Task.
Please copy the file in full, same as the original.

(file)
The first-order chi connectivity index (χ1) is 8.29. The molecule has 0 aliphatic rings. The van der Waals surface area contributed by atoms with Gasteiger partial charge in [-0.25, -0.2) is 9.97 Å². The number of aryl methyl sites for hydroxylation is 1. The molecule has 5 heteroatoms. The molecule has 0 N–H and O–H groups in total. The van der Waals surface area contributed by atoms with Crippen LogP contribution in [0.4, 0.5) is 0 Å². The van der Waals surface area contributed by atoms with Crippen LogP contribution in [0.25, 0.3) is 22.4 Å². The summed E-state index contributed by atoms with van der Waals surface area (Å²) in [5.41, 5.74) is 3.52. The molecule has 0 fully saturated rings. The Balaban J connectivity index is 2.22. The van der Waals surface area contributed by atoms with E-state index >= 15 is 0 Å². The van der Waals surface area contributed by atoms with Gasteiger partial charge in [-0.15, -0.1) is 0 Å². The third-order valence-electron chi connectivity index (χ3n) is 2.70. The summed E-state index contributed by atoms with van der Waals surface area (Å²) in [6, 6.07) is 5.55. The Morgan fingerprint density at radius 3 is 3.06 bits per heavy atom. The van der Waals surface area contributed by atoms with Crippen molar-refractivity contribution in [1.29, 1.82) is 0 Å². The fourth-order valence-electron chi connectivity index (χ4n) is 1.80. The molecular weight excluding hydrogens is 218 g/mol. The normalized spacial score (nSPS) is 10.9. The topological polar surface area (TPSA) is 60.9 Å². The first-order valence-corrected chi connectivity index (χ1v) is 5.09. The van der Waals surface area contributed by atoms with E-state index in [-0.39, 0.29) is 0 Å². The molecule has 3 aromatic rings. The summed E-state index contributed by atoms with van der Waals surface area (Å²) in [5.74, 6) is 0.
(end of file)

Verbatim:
The first-order chi connectivity index (χ1) is 8.29. The molecule has 0 aliphatic rings. The van der Waals surface area contributed by atoms with Gasteiger partial charge in [-0.25, -0.2) is 9.97 Å². The number of aryl methyl sites for hydroxylation is 1. The molecule has 5 heteroatoms. The molecule has 0 N–H and O–H groups in total. The van der Waals surface area contributed by atoms with Crippen LogP contribution in [0.4, 0.5) is 0 Å². The van der Waals surface area contributed by atoms with Crippen LogP contribution in [0.25, 0.3) is 22.4 Å². The summed E-state index contributed by atoms with van der Waals surface area (Å²) in [5.41, 5.74) is 3.52. The molecule has 0 fully saturated rings. The Balaban J connectivity index is 2.22. The van der Waals surface area contributed by atoms with E-state index >= 15 is 0 Å². The van der Waals surface area contributed by atoms with Gasteiger partial charge in [-0.15, -0.1) is 0 Å². The third-order valence-electron chi connectivity index (χ3n) is 2.70. The summed E-state index contributed by atoms with van der Waals surface area (Å²) in [6, 6.07) is 5.55. The Morgan fingerprint density at radius 3 is 3.06 bits per heavy atom. The van der Waals surface area contributed by atoms with Crippen molar-refractivity contribution in [1.29, 1.82) is 0 Å². The fourth-order valence-electron chi connectivity index (χ4n) is 1.80. The molecular weight excluding hydrogens is 218 g/mol. The normalized spacial score (nSPS) is 10.9. The topological polar surface area (TPSA) is 60.9 Å². The first-order valence-corrected chi connectivity index (χ1v) is 5.09. The van der Waals surface area contributed by atoms with E-state index in [-0.39, 0.29) is 0 Å². The molecule has 3 aromatic rings. The summed E-state index contributed by atoms with van der Waals surface area (Å²) in [5.74, 6) is 0.